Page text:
My memory is poor, but I'm sure that, when I was a nurse, the NMC had it as a condition of being the sort of nurse who gives drugs to people that the aforementioned nurse understand what a drug does and what it's side effects are.
It's 3am in the morning and I'm miles out of my area on the FRU*. I have been sent, as a blue light response, to a nursing home where one of their 'clients' is sleeping.
Yep – sleeping.
I get there and the patient is in the reception area of the home sitting in a wheelchair. He is… asleep.
The 'nurses' at the home tell me that normally he is very active at night and often comes to see the night nurses and sits chatting with them. He's ninety-eight years old and mildly demented.
I bite my tongue and do all the checks that I can to make sure that there isn't anything obviously medical going on. All his observations are fine and he responds somewhat when I try to wake him. I'm sure that if I provided enough pain stimulus I could fully wake him up, but it would just seem cruel.
I look at the patient's drug chart. Two days ago he was prescribed a rather strong sleeping pill.
I ponder, for about 2 milliseconds, if this might be the cause for his sleeping. At 3am in the morning.
I suggest this to the nurse.
The staff don't say anything, but I get the distinct impression that they have been getting tired of this patient being awake while they are at work. If all your patients are sleeping then the night shift has little to do. If this patient has been awake, then they actually have to talk to him. In a lot of the nursing homes that I've been to the nursing staff don't like talking to the patients.
In a fair few nursing homes that I've been to the staff and the patients rarely share a language, and so everyone just 'gives up'. As a digression, the good nursing homes that I've been to have been those where the staff and patients do talk to each other, and the care of the patients is considered to be more of a 'partnership'.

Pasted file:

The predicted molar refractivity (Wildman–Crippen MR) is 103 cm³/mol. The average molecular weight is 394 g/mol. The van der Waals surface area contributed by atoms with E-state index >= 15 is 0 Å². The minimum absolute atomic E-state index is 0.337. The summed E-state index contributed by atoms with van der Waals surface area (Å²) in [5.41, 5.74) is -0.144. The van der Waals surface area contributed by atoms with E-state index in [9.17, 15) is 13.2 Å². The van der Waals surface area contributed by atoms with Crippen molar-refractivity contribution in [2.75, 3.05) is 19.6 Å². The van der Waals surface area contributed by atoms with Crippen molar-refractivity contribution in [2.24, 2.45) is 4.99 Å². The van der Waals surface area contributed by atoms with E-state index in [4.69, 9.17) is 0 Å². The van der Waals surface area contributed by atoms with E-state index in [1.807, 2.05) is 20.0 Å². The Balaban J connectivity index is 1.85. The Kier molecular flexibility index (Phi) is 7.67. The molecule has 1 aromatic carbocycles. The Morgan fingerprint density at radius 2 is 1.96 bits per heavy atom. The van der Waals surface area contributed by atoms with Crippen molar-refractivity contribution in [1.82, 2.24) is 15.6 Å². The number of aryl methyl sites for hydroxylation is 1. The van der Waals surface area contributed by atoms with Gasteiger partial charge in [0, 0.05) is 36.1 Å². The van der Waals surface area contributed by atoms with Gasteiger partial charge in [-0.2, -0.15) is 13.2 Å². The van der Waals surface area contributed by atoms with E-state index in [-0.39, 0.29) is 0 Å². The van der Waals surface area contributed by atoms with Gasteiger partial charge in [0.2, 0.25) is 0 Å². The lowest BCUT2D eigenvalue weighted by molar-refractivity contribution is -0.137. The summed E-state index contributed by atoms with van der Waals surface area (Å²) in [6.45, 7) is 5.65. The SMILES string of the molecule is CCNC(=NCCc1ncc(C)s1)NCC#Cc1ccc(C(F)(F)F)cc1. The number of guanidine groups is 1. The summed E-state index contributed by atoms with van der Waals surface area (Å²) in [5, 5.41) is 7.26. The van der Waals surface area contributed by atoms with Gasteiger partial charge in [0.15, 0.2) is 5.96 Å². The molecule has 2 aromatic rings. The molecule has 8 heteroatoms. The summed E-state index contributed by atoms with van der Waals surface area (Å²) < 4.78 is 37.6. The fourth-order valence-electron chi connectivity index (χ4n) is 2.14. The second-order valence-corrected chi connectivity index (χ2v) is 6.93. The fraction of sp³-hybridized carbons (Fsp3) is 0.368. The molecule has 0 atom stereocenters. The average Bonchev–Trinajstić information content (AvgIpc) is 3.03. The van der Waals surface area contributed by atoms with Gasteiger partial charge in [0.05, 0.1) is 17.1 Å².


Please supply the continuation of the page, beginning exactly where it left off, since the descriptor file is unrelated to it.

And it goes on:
The nurses, who I suspect have got exactly what they asked for, aren't happy. They've already rung the elderly relative of our patient (at 3am!) to let her know that he is heading into hospital.
The ambulance crew arrive and I have a real problem explaining to them why we have been called.
“The nurses wanted this patient to sleep at night. They have given him a sleeping pill, and now he's asleep”, doesn't really seem reasonable for a trip to the hospital.
But the 'customer' is always right – and so the patient is driven off to the hospital.
I talk to the crew a few days later and they tell me that the receiving nurse at the hospital was as befuddled as the rest of us.
I don't know, jobs like this make me despair at the general intelligence of people, not less the intelligence of the sorts of people who look after the elderly.
Oh well, at least one of us had a bit of a kip that night.
*I really need to tell you about FREDA one day – perhaps a joint post with Nee Naw.
I'd like to apologise, blogging has been a bit slow of late. Mostly this is due to working on the sequel to 'Blood, Sweat and Tea' – I'm needing to put some concentrated effort into it. this is not easy with twelve hour shifts accompanied by the utter lack of energy I have at this time of the year.
Medgadget are running their annual Medical Blog Awards – you should go over there and have a look at the nominees, there are some really good ones there. Also there is no other motive for suggesting you visit the link. No. None at all…